Neal also authored chapter 9, titled: “Material Spirituality and the Expressive Nature of Liturgy.”

Edited by Joshua Lee Harris, Kirk Lougheed, Neal DeRoo. New York: Bloomsbury Academic, 2023.

This volume also features chapters by ICS alums Joshua Lee Harris and Ethan Vanderleek.

ICS Hosting Society for Ricouer Studies Annual Conference: October 12-14

The Institute for Christian Studies is hosting the 2023 Society for Ricoeur Studies Conference taking place online and in person at Regis College (100 Wellesley Street West) at the Toronto School of Theology. 

The theme of this year's conference is: Ricoeur in Practice, and the keynote speakers are Stephanie Arel (Fordham University) and Scott Davidson (West Virginia University). Dr. Arel will speak on "Ricoeur and Hope: Living after Rupture," and Dr. Davidson will speak on "What Makes ChatGPT Think? Ricoeur and Generative AI." 

You can view the full conference program here or by visiting

ICS President Ronald A. Kuipers will open the conference and moderate a session, Associate Director of the CPRSE Héctor Acero Ferrer will be moderating one of the panels and will present a paper titled "'Our-self as Another?' Understanding the Development of Narrative Identity in Ecclesial Base Communities through the Lens of Paul Ricoeur," and ICS alumnus Andrew Tebbutt will be presenting a paper titled "Who is the Subject of Recognition? Ricoeur’s Institutional Hermeneutics." 

Register to Attend Online or In Person

  • USD$80 for faculty
  • USD$50 for students
  • USD$25 for non-grad student ONLINE 

ICS Staff Changes

Over the summer, we said goodbye to Librarian Peter Gorman and Academic Registrar Elizabet Aras. Peter took a job at the Canadian Music Centre, and Elizabet has moved on to a job in Manitoba. We want to give our heartfelt thanks to both Peter and Elizabet for their faithful service to the educational mission of ICS during their tenures, and we wish them all the best in their new endeavours.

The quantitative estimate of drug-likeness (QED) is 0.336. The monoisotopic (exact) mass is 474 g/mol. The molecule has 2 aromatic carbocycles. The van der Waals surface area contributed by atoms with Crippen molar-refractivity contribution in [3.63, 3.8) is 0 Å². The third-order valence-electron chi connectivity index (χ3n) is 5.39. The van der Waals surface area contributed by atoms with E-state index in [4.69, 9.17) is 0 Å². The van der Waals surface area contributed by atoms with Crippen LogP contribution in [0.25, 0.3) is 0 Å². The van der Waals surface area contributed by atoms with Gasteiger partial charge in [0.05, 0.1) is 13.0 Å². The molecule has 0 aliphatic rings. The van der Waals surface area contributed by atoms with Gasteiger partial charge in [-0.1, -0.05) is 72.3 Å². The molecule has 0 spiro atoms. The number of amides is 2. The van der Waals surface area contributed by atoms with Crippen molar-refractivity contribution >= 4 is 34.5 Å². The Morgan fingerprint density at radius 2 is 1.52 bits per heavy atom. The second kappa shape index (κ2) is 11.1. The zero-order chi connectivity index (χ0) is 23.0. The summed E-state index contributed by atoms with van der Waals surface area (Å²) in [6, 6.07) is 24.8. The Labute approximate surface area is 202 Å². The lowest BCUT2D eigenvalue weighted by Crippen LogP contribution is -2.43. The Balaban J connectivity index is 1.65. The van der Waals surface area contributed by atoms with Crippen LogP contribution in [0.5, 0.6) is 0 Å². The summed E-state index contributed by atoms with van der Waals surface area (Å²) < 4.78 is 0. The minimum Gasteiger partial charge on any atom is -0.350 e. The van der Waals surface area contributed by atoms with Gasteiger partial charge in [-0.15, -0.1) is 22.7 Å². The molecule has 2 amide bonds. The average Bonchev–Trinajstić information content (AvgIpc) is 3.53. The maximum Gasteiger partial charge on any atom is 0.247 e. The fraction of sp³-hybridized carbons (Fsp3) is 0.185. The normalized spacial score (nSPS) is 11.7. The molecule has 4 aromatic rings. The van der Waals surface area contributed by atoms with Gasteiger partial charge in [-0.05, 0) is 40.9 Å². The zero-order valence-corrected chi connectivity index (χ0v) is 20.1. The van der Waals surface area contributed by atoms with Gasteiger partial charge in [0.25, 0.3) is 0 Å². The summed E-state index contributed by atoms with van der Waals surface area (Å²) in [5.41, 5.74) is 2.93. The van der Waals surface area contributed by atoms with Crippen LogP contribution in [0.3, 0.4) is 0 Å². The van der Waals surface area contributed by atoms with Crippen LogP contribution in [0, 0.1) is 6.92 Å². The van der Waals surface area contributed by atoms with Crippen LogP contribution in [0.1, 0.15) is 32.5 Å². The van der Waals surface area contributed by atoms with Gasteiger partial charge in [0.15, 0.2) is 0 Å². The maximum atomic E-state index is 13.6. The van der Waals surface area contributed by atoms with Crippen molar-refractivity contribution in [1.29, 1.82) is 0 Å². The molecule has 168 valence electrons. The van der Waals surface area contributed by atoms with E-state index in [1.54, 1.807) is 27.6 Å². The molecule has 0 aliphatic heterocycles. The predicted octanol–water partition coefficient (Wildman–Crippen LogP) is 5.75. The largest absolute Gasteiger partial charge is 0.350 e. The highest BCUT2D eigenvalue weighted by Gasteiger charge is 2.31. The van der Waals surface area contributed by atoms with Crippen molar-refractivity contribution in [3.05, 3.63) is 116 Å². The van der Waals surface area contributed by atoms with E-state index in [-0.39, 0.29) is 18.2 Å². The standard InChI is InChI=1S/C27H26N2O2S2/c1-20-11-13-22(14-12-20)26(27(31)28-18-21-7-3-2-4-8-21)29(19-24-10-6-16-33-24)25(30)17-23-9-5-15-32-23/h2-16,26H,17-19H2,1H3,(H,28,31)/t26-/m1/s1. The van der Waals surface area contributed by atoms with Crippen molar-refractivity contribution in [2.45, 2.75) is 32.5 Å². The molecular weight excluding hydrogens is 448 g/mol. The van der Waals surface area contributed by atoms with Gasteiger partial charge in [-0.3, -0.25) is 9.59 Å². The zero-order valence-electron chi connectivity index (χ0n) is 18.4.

We would also like to welcome two new hires to the ICS team: Parker Cotton as the Academic Registrar and Anita Siraki as the Librarian.

Parker started in this position on August 28. He is a PhD student at Wycliffe College, Toronto, working on the French philosopher and advocate of religious toleration, Pierre Bayle (1647-1706). Parker is also a contributing editor of the blog of the Journal of the History of Ideas. He volunteers in his home town of Bradford West Gwillimbury as a member of the town's Diversity, Equity, and Inclusion committee.

Anita started with ICS on August 21. She comes to ICS with a Master of Information degree from the University of Toronto and work experience that includes York University (Toronto), the Library of Parliament (Ottawa), and the Faculty of Information library at the University of Toronto. Anita is multilingual, fluent in both English and French. Anita completed a practicum project at the Centre for Reformation and Renaissance Studies at Victoria University in the University of Toronto called “Print Culture in France During the Ancien Régime” (2017), which looked at how the French monarchy and government exercised control over the print culture of France in the sixteenth and seventeenth centuries. Additionally, Anita has published academic papers related to media properties including “Lovecraft Country” (2020), discussing issues of race, and has also presented at conferences including the Ann Radcliffe Conference, Fear 2000 (Sheffield Hallam University), as well as others. 

We are so excited to welcome Anita and Parker to ICS and look forward to the contributions they will make to the community in these vital roles!

Oct 16: Scripture, Faith, and Scholarship Symposium with Neal DeRoo

Our newest Senior Member Dr. Neal DeRoo will be leading our next Scripture, Faith, and Scholarship symposium on Monday, October 16 at 2pm ET at Knox College, hosted by the Centre for Philosophy, Religion, and Social Ethics. Dr. DeRoo will present on the topic: The Heart of Philosophy/Philosophy of the Heart. This event will take place both in person and online.

Monday, October 16, 2pm ET

Classroom 3, Knox College, 59 St. George Street, Toronto
Online via Zoom